Welcome to practical physicsPracticle physics - practical activities designed for use in the classroom with 11 to 19 year olds

Measuring resistance with a voltmeter and an ammeter

Class praticals

Determining resistance from measurements of potential difference (p.d.) and current.

Apparatus and materials

Ammeter, 0 to 1 A, DC

Voltmeter, (0-15 V), DC

Power supply, low voltage, DC

Lamp (12 V, 6 W) in holder

Resistor (approx 15 ohms, 10 watt)

Various other components

Health & Safety and Technical notes

Read our standard health & safety guidance

Remind the class that the lamp will get hot, so it should only be moved by handling the lamp holder.


a Set up the circuit shown. Turn the power supply up until the p.d. across the lamp is 12 V (the normal operating voltage).

b Take readings of the p.d. and current.

c Calculate the resistance of the lamp at its running temperature.

d Now, for several different values of p.d., measure the current through the lamp. Plot a graph of your results; this graph is known as the voltage-current characteristic of the lamp.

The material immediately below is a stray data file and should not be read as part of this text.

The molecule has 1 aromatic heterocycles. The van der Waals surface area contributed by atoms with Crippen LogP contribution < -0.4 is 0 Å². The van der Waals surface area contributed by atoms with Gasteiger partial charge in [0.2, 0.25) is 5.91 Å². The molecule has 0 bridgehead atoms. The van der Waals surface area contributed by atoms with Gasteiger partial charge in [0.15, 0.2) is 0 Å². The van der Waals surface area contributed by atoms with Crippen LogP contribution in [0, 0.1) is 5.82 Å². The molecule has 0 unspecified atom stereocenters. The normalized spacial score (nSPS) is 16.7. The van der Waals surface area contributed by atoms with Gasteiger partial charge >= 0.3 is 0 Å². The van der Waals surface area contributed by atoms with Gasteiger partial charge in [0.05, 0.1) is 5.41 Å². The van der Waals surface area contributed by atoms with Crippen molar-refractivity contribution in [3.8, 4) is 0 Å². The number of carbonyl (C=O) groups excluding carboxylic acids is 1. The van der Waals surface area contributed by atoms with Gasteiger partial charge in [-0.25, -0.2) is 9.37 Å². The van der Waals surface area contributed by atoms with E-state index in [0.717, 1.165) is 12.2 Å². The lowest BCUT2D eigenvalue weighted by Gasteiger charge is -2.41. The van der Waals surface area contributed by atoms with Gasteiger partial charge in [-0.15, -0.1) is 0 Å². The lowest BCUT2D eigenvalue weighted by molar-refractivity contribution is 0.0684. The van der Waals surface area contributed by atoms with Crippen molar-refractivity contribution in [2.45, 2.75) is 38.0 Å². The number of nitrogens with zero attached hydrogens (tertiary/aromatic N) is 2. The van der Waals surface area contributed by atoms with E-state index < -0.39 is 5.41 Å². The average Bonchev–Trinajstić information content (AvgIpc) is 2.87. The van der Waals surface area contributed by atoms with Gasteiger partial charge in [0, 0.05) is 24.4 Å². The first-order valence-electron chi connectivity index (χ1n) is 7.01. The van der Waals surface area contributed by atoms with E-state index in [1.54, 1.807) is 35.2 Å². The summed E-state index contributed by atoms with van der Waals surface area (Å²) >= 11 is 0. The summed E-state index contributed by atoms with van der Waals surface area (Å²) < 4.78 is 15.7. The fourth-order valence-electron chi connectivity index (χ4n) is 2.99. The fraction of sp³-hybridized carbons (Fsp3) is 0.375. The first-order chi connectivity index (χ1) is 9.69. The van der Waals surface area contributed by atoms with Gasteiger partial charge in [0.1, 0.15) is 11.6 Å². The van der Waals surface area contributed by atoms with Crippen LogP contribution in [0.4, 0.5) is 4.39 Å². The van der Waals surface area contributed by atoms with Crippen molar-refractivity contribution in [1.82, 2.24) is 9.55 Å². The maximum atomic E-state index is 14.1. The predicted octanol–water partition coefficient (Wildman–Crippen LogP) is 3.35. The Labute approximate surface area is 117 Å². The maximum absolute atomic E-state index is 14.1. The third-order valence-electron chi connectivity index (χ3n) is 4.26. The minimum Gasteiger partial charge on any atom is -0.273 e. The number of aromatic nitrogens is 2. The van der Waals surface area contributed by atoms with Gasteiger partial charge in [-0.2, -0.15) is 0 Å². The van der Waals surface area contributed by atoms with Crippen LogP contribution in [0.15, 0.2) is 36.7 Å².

e Replace the lamp in the circuit with the resistor. Repeat the experiment and calculate its resistance. Take sufficient readings to allow you to plot the voltage-current characteristic.


Teaching notes

1 This series of experiments should give students practice in taking a pair of current and potential difference readings for various components so that the resistance of the component can be calculated from V/I = R. 

2 It can also be extended so that students plot the current/potential difference characteristics for components such as a carbon resistor, a diode, a light-emitting diode (LED), a thermistor, motor armature, electric fire element (12 V supply only!) and so on. Students will need to be able to select appropriate meters, as the current through some of these devices may be very small. Each member of the class could tackle one component and present their results to the class, or produce a wall display.

3 Some things which appear not to obey Ohm's law might, in fact, do so; for example, the tungsten filament of a lamp. Tungsten's resistance increases as the lamp gets hotter, but if it could be maintained at a constant temperature then its resistance would be constant.

4 For suggested graphs.

This experiment was safety-checked in January 2007

Related guidance

Quantitative ideas in electricity

Related experiments

I/V characteristics of a carbon resistor


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